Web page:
17. The sex of the electric blue geckos depends on the temperature at which the hatched eggs are incubated. It is said that average daily temperatures of 70-76 degrees yield female, whereas 78-81 degrees will produce both males and females. Temperatures above 81 degrees usually yield only males.
18. Although these geckos are highly sought after among reptile keepers and pet traders, they require quite a high level of maintenance. They require just the right levels of humidity, temperatures, and the right sized enclosures in order to be bred successfully. They require consistently high-quality diets and clean water to maintain its usual bustling activity levels.
19. The electric blue gecko lives on the Pandanus tree, which has dense stalks and above-the-ground roots. It is because of this characteristic that the geckos were easily found by poachers. As a result, thousands of blue geckos were illegally removed and exported illegally. By 2008, the species was in an extremely critical position in the wild.
20. In order to slow the import frenzy, very few breeders are producing captive-bred geckos. Due to this, poachers continue to remove the geckos from the wild as reptile hobbyists are so eager to own them.
Facts about breeding the electric blue gecko
1. Small enclosures are best for these dwarf-sized geckos. Finding a suitable terrarium is often challenging. Terrariums made especially for reptiles are often used successfully.
2. Because of its small size, controlling its hydration and humidity is essential. It does best in steady temperatures that most closely resemble the temperatures of its native land. Humidity levels ranging from 60 percent to 80 percent are ideal. Temperatures should be monitored closely using a digital thermometer.
3. The enclosure should be furnished with adequate accessories, making it resemble the geckos’ natural habitat as closely as possible. This means filling it with live plants, succulents, bark, natural sticks, and branches. Multiple sticks and branches kept in vertical and semi-horizontal positions are ideal for the bustling activity of a healthy adult blue gecko. It is most ideal to keep the enclosure painted a natural color that mostly resembles the wild.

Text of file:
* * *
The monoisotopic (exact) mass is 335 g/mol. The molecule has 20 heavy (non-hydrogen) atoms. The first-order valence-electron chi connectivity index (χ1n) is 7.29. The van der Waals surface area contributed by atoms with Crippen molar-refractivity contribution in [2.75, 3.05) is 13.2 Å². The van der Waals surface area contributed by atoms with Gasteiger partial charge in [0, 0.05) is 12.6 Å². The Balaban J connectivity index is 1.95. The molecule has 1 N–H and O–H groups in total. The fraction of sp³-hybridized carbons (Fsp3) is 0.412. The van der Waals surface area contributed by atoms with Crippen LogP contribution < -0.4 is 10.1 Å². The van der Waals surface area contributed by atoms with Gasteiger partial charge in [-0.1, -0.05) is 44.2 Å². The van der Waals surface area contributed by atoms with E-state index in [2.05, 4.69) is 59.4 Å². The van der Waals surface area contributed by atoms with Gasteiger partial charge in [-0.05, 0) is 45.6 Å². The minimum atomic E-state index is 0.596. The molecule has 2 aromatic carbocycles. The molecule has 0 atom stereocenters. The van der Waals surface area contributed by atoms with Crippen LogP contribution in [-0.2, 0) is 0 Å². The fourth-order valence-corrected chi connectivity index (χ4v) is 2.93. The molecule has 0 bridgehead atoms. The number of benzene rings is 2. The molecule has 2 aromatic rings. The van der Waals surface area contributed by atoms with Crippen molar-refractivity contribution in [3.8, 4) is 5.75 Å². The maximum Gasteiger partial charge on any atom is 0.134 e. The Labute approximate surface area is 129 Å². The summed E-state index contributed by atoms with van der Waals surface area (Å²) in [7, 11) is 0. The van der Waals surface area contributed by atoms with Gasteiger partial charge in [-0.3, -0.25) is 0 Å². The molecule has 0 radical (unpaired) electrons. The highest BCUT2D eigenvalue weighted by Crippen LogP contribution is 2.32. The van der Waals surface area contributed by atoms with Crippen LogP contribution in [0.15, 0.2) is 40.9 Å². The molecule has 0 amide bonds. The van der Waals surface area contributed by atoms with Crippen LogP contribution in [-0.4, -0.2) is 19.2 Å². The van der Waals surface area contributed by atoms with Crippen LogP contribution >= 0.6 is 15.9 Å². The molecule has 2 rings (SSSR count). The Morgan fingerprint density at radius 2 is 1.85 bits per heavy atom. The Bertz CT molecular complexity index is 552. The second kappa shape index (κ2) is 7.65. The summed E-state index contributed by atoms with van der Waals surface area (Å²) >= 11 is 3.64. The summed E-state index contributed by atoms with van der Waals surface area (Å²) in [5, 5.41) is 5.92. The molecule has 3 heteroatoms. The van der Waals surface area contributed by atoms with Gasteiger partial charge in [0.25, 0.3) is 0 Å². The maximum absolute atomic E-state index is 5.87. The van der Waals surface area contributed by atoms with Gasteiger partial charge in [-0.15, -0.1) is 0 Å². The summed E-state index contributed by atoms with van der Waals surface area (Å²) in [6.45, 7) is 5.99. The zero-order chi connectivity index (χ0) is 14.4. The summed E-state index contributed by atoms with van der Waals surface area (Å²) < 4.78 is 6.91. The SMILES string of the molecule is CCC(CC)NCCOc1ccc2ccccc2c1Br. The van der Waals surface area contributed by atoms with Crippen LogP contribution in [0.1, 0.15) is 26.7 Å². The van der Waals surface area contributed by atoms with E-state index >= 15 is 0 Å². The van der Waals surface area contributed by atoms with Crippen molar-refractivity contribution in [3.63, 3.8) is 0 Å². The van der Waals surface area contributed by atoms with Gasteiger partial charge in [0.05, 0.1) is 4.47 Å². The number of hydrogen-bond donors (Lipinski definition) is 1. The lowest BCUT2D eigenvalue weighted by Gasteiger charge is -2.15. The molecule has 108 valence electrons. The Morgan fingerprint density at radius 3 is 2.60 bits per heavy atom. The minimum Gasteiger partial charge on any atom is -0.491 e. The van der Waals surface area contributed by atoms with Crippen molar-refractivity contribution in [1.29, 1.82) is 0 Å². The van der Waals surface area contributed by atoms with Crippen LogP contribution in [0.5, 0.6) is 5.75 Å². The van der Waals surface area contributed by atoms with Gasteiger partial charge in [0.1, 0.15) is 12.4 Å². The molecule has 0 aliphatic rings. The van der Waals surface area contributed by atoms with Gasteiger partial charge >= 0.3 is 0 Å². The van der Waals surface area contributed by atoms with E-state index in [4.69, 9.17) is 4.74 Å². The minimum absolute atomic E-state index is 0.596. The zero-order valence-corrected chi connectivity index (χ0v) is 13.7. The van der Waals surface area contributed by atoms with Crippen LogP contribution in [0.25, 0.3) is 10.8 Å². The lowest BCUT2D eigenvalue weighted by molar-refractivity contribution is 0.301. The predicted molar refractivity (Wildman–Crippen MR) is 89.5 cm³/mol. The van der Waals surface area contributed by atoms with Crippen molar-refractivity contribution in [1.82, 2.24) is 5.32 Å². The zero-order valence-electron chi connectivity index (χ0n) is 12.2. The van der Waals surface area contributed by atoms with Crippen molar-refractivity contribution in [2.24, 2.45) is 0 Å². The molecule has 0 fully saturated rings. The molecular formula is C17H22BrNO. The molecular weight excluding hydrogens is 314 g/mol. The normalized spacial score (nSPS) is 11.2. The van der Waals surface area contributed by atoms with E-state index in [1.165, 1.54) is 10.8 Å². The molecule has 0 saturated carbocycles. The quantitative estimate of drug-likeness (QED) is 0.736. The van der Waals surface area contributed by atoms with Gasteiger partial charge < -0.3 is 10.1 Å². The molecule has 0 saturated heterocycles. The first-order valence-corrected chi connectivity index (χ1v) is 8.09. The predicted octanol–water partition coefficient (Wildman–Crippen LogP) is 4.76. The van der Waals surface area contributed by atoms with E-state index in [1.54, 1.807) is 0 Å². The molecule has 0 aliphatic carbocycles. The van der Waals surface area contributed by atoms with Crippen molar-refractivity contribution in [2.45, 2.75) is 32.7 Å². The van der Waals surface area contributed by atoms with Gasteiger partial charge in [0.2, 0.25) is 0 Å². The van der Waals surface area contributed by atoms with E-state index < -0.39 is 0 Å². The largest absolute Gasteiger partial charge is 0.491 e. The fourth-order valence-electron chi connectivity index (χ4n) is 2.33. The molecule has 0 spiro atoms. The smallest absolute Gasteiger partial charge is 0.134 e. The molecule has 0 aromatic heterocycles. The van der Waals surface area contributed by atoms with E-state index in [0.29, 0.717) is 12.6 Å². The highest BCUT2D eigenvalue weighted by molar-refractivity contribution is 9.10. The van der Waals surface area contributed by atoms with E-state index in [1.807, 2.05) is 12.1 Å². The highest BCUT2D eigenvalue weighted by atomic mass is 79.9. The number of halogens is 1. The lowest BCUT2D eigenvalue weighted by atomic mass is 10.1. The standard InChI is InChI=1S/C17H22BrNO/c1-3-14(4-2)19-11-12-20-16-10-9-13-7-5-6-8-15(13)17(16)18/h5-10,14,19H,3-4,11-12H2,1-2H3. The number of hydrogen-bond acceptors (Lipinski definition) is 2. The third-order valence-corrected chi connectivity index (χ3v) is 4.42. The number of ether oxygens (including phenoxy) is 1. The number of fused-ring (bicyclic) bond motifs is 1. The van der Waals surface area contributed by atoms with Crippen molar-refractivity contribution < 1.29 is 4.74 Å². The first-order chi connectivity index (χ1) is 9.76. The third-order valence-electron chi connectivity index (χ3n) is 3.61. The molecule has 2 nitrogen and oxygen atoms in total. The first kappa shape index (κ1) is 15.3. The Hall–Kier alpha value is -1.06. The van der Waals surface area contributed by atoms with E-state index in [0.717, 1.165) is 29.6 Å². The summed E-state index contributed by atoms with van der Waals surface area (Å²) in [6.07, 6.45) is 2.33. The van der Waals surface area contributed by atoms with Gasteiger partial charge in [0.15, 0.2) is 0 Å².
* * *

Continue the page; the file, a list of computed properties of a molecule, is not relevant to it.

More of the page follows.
4. Lighting is an essential component of gecko health. Electric blue geckos are essentially diurnal creatures (animals that are active during the day). Therefore, they seek the morning sun. By midday, they seek shelter in foliage in order to stay cool. While considering the matter of lighting in the enclosure, maintaining a proper temperature gradient is essential. The most traditional method of providing them with adequate lighting is using overhead fluorescent strips in combination with a heating lamp for basking. Alternatively, if the geckos are being housed in larger areas, a mercury vapor bulb can also be used.
5. At night, if the surrounding temperatures are expected to drop below 70 degrees, a form of night time heating is highly recommended.
6. Basking spots should be provided in every gecko enclosure. An ideal basking spot is made using heating lamps.
7. During breeding, the females should be provided with specific sites for laying eggs. If such a site is not provided, the eggs are usually laid on the walls of the terrarium.
8. Once the eggs are hatched, it is important to remove them from the enclosure as the parents are likely to eat them! It is also important to subject them to proper temperatures in order to determine their sex. Many breeders leave the eggs in the same warm temperatures where they are laid. This is the reason more male geckos are available for breeding as opposed to females.
9. When they are properly cared for, the electric blue geckos are highly prolific in captivity. Their entire life cycle is fast-paced.
10. It is not recommended to handle these blue geckos often. When held, they become stressed quite easily. Some males may take a certain initiative, though, and climb onto the keeper’s hand to bask while the keeper tends to the enclosure!
11. Since these geckos require a comparatively high level of humidity, many breeders have taken to misting their enclosures using either hand misters or automated misting systems. Though misting is essential, it is important to remember not to leave the geckos in habitats that are too wet.
The most important thing to remember about these fascinating reptiles is the fact that they are critically endangered, and their illegal poaching should be strongly discouraged and turned down. Along with making sure they get sold only to legal keepers and breeders, their removal from their natural habitat should be stopped as well. They are fascinating creatures to keep as pets and are exciting to watch and study!